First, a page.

In 1957, artist Yves Klein debuted a series of paintings in Milan. Each featured the same intense, ultramarine shade, a colour he described as “a blue in itself, disengaged from all functional justification”.
International Klein Blue, as Klein called it, was created by suspending pure pigment in synthetic resin, a process he later patented, and which ensured the dye retained its brilliance on canvas. For Klein, IK Blue represented a sense of boundlessness and pure space; and he worked almost exclusively in the colour until his death in 1961.
More than 50 years later, IK Blue remains a source of inspiration for artists and designers: it makes regular appearances on the catwalk, as well as in packaging, furniture and interiors, and even cars (at last year’s Milan Design Week, Ross Lovegrove unveiled an IK Blue concept car for Renault).
In these fields, IK Blue’s appearances are regular, but fleeting. In graphic design, however, it’s a colour that has become increasingly popular over the past five years. Trendlist (trendlist.org), a blog documenting trends in contemporary graphics, contains more than 280 examples of projects using IK Blue, dating back to 2008. Prague’s Academy of Arts, Architecture and Design revealed a striking new IK Blue identity in July last year and in April this year, New York’s Jewish Museum followed suit (CR June).
Each of these projects is visually very different but, in most, IK Blue is used alongside a monochrome palette, or with one additional signal colour – usually red or sometimes, fluorescent green.
It’s unclear exactly how or why this trend came about, but Trendlist founder Michal Sloboda believes it began online. “I’ve seen it in a lot of personal portfolios – you can apply it as a colour wash over photos and posters and it gives great definition. As it’s RGB, you can shut off every other colour and leave just this one, vivid blue,” he says.
Ronny Duquenne, co-founder of Ghent-based studio Ronny & Johny, which recently worked on an IK Blue identity for Beyonderground Festival with Werklig, agrees. “It first became very popular in the use of websites of (mostly) graphic designers and afterwards, found its way to print…we have been using it for quite a while, but have seen it become very popular [recently],” he adds.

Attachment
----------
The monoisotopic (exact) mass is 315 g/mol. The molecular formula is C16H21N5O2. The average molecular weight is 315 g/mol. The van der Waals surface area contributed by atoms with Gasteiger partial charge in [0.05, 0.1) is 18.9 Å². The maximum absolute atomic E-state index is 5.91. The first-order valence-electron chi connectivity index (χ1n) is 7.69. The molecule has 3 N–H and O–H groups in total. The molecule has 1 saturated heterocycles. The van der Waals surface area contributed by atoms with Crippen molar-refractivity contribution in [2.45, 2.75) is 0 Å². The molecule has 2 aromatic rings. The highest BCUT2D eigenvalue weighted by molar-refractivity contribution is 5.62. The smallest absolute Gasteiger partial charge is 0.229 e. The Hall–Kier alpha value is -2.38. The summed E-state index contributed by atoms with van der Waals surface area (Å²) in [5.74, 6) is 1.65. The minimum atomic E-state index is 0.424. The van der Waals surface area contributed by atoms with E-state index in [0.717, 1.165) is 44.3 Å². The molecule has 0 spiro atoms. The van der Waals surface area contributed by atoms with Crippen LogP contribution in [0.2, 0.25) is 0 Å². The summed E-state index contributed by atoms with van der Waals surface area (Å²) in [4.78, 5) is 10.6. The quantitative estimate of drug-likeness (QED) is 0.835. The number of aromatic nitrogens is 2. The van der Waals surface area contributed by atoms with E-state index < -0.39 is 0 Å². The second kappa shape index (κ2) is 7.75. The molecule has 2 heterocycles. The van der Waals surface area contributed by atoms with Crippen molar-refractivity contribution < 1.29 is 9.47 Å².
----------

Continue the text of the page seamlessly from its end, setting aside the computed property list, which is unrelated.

When used full-screen, as it was for Beyonderground’s website, RGB blue has a startling visual impact. This intensity is difficult to recreate in print, but Mash Creative’s Mark Bloom, who recently designed an IK Blue identity for media group Kickstart, says it can be more faithfully produced than other RGB shades, which may have added to its appeal.
“Being a traditional print designer, it can often be quite frustrating that some RGB screen colours simply can’t be produced in print. IK blue seems to be an exception to this rule, without having to resort to the use of fluorescent inks. I love the contrast it gives against stark white as it really seems to ‘pop’ off the page,” he adds.
This surge in blue monotone designs may also have been influenced by the rise of risograph printing (CR Oct 12). Riso can’t produce a colour as vivid as IK Blue, but variations have been used in many riso zines and prints. In projects with a limited colour scheme, it’s a versatile choice that’s suitable for both copy and images, a look that in turn inspired other designers using different printing techniques.
Leatrice Eiseman, executive director at Pantone Colour Institute, says the last time IK Blue enjoyed such a boom was in the late 1990s, “IK Blue was associated with the outer reaches…with the advent of the new millennium, people were fascinated with ‘what lies beyond’.” Since then, it has become popular on everything from bottles to planes, where Eiseman says it has replaced red as a signal colour.
Most designers try to avoid being overly influenced by trends, but with social media, it’s hard to be immune. Duquenne feels IK Blue may be reaching its peak – its popularity has stopped him using it on occasion – but for now it seems to be the shade du jour in graphic design.